“All antihistamines have anticholinergic (cause dry mouth) effects to some degree. The older ones like Benedryl and Zyrtec cause more dry mouth then the newer generation drugs.” Says Dr. Levin
The high pollen count can also trigger asthma. Steroid inhalers used to treat asthma can cause an imbalance in our mouths. This can lead to an overgrowth of yeast and give a condition known commonly as “Thrush.” “In my patients that use steroid inhalers, I recommend brushing your teeth immediately AFTER the inhaler is used. If you can’t brush immediately then eating or drinking can help prevent thrush from occurring.” Symptoms of thrush are things like white appearance and a burning mouth. We have simple treatments for thrush let us know immediately if you have any of the symptoms. Catching it early can help it go away sooner.
A good sinus infection can mimic the symptoms of a toothache. When pollen counts are high we see many people for toothaches only to find they really have a sinus infection. The opposite can be true as well, you could think you have a sinus infection, and it can really be an abscessed tooth!
Sinus infections are caused by bacteria and viruses, not pollen directly. Pollen, molds and other allergens can help us get sinus infection by providing an environment that is favorable to the bacteria and viruses. Such as a clogged nose, or a stuffy head, then bacteria can set up shop and grow colonies and next thing you know you have a full on sinus infection.
What Can Be Done About Allergies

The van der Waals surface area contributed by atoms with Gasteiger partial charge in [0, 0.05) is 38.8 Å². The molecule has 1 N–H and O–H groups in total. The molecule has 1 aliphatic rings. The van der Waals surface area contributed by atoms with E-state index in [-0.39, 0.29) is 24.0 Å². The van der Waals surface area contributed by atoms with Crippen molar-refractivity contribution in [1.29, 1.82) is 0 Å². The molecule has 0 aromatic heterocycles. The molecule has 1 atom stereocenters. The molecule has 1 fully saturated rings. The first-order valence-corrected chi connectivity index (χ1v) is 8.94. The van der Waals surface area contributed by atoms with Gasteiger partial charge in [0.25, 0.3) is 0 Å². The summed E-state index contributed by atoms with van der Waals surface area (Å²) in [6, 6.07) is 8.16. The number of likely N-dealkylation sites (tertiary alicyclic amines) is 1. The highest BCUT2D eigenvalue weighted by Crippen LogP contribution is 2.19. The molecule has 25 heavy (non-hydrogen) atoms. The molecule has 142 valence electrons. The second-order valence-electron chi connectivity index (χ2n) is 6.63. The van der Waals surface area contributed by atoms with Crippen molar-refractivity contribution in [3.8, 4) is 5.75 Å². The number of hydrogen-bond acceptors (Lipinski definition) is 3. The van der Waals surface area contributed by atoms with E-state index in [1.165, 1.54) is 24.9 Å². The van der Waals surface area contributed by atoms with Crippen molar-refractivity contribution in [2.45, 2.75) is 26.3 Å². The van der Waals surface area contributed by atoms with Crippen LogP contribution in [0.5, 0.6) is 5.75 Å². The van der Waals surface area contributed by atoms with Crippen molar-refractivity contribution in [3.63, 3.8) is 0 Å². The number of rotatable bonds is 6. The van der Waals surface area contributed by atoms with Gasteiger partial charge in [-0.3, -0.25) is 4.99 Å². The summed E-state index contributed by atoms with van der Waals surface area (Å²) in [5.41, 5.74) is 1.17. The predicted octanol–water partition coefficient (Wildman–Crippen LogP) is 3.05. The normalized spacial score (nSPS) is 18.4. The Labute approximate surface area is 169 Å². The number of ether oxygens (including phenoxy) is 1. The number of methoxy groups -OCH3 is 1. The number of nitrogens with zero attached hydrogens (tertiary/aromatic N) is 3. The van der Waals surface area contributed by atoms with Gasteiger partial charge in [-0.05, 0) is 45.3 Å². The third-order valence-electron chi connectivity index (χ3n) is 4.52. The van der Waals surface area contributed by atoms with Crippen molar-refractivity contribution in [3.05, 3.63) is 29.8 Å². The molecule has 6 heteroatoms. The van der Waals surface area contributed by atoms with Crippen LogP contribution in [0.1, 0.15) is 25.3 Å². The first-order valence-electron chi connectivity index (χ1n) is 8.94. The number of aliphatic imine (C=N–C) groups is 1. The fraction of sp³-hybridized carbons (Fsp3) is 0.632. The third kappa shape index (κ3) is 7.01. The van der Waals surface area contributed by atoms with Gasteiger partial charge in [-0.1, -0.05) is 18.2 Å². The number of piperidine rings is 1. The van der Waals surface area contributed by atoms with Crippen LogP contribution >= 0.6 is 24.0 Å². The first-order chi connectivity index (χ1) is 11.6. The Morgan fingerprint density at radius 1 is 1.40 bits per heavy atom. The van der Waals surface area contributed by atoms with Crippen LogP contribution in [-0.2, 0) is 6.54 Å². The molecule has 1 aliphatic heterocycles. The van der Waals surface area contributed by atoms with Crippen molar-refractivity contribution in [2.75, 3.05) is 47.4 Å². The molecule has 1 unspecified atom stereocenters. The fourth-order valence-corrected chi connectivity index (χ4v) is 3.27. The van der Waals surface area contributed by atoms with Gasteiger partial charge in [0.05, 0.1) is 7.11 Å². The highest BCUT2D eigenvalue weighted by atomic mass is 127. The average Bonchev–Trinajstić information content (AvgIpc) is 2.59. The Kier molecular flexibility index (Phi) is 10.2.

Because the most prominent allergens in Chattanooga are airborne (such as pollen, and mold spores), avoiding allergic reactions can be difficult, but there are a few things you can do.
- It is best to stay indoors when pollen counts are out of this world in our beautiful city. Trying to limit our time outside when the pollen count is above 120. You should also wear a pollen mask while doing yard work, and avoid using window fans that could blow pollen and spores into your house.
- If you are prone to allergens, take some preventive medicine such as Allegra, Zyzal, Zyrtec. These medications are now over the counter and are considered non-drowsy formulas. Sudafed can help dry up a runny nose and prevent a sinus infection by not keeping such a great environment for those bad bacteria and viruses. Make sure you also take the anti-allergy medications your doctor or allergist recommends to minimize your congestion.
- Staying hydrated will help keep you from getting dry mouth. As the weather heats up, it is easy to find yourself dehydrated this time of year. Also chewing some sugar-free gum containing xylitol will help keep your mouth moist and anti-cavity saliva flowing.
Fighting Back Against Allergies Together!
If you’re experiencing dry mouth, whether as a side-effect of seasonal allergies or for any other reason, don’t hesitate to come see us! Your oral health is our top priority, and together we can come up with a plan to keep your mouth healthy until the allergies end and beyond!